This analysis reveals the most vulnerable four-digit codes. Is yours on the list?

As technology advances, digital security plays a crucial role in our lives.

However, many still choose convenience over complexity regarding personal identification numbers (PINs).

With cybercrime on the rise and scams becoming sophisticated and convincing, we must ensure that the PINs we use to protect our information are not a welcome mat for cybercriminals.

A recent analysis reported by Information is Beautiful revealed a startling truth: a significant number of us are still using the most predictable and familiar PINs.

Initially compiled by the late Nick Berry, the data highlighted a tendency to choose PINs that are easy to remember, such as simple sequences or repeating patterns.

The analysis, which examined 3.4 million leaked PINs, found that '1234' is the most common PIN, used by nearly 11 per cent of people, followed by other simple sequences.

These findings are a stark reminder that despite the risks, many people are not taking the necessary steps to protect themselves.

Hackers may crack into users' personal information in seconds if PINs are predictable. Image Credit: Pexels/Luis Gomes

This preference for simplicity over security is a hacker's dream, making their nefarious work easy.

In contrast, the data also shared the least common PINs.

These numbers are less intuitive and less vulnerable to quick breaches.

With 10,000 possible combinations for a four-digit PIN, choosing a less common sequence can significantly enhance your security.

Cybersecurity experts warned that using guessable PINs, such as birthdays or repeated patterns, can make users an easy target.

Jake Moore, a Global Cybersecurity Advisor at ESET, emphasised the importance of avoiding PINs related to personal information that may be easily accessible to attackers.

'People continue to use PIN codes that are commonly used or related to them and easily accessible, such as dates of birth,' he said.

'They may have used the same codes for years when cyber awareness was poorly documented.'

The most common pin number (1).jpg
A recent analysis revealed the common and least common PINs. Source: DataGenetics

The risks extend beyond just PINs for bank cards; they also apply to passwords for online services.

NordPass's research indicated that hackers can crack 70 per cent of passwords in less than a second, as many people still use common words or numerical strings.

According to NordPass Chief Technological Officer Tomas Smalakys, about 31 per cent of the world's most used passwords only contain numbers.

'Such passwords can be hacked almost instantly, as hackers use automated systems rather than typing them out,' he shared.

Professionals recommended using more complex passwords and PINs that combine random letters and numbers to protect yourself from cybersecurity threats.

While new passwords are challenging to remember, password managers can securely store and even generate random codes—eliminating the need to rely on easily guessable information.

For those concerned about online security, tools like 'Have I Been Pwned?' can help check if an email or password was compromised in a data breach.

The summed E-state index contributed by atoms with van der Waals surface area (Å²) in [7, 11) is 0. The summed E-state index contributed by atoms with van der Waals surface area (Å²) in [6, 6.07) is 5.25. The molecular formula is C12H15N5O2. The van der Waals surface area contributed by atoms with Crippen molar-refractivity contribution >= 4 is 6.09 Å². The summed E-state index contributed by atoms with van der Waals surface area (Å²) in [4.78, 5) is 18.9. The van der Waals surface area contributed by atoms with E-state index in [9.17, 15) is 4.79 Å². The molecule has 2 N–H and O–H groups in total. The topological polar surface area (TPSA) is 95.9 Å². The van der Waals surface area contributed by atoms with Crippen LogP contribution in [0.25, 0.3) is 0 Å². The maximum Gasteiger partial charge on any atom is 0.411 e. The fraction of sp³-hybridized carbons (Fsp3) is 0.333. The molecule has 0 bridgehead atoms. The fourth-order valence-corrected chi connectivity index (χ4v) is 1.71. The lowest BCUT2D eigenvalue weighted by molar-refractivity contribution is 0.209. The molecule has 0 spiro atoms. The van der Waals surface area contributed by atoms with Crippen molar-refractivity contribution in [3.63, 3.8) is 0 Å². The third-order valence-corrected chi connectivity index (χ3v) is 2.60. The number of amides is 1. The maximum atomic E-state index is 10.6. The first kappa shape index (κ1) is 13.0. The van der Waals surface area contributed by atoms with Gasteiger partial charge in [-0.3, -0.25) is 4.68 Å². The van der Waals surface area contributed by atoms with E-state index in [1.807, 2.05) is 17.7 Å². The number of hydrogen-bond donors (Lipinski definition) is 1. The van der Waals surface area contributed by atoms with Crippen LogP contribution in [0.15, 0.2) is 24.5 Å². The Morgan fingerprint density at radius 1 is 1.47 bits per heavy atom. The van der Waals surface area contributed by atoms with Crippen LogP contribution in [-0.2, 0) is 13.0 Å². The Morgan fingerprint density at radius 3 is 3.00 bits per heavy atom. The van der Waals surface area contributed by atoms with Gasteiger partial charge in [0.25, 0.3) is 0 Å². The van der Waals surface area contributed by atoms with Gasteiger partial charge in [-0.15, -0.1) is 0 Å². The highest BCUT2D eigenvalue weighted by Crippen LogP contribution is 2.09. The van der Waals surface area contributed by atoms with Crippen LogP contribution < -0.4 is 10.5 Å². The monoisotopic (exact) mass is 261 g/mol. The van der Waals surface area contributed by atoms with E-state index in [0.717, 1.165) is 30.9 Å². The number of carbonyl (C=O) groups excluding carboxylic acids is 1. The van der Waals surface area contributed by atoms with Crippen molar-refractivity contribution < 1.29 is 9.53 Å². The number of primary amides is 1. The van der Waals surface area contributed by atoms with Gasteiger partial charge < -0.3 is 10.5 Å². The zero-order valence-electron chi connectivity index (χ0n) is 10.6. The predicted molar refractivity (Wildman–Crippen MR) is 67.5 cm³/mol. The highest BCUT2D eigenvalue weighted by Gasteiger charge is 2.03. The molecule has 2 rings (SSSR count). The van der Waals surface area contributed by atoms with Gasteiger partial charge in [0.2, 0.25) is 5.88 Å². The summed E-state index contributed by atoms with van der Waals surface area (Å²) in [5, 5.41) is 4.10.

If you find your information exposed, change your passwords immediately.

In addition to using a password manager, enabling two-factor authentication and staying informed about breaches are vital steps to bolstering your digital defences.
Key Takeaways

  • A data set revealed '1234' as the most commonly used four-digit PIN, found in around 11 per cent of a sample of 3.4 million passwords.
  • Cybersecurity experts warned that using easy-to-guess PINs or passwords can significantly increase the risk of cyber attacks and fraud.
  • The least common four-digit PINs were more complex and did not follow expected patterns, such as dates or repeating numbers.
  • For better online security, experts recommended using more complicated passwords, enabling two-factor authentication, and using password managers.
Is your PIN putting your information at risk? If your code is on the list of common PINs, it might be time for a change. Share your experiences with digital security in the comments below.

Join the conversation

News, deals, games, and bargains for Aussies over 60. From everyday expenses like groceries and eating out, to electronics, fashion and travel, the club is all about helping you make your money go further.

Seniors Discount Club

The SDC searches for the best deals, discounts, and bargains for Aussies over 60. From everyday expenses like groceries and eating out, to electronics, fashion and travel, the club is all about helping you make your money go further.
  1. New members
  2. Jokes & fun
  3. Photography
  4. Nostalgia / Yesterday's Australia
  5. Food and Lifestyle
  6. Money Saving Hacks
  7. Offtopic / Everything else

Latest Articles

  • We believe that retirement should be a time to relax and enjoy life, not worry about money. That's why we're here to help our members make the most of their retirement years. If you're over 60 and looking for ways to save money, connect with others, and have a laugh, we’d love to have you aboard.
  • Advertise with us

User Menu

Enjoyed Reading our Story?

  • Share this forum to your loved ones.
Change Weather Postcode×
Change Petrol Postcode×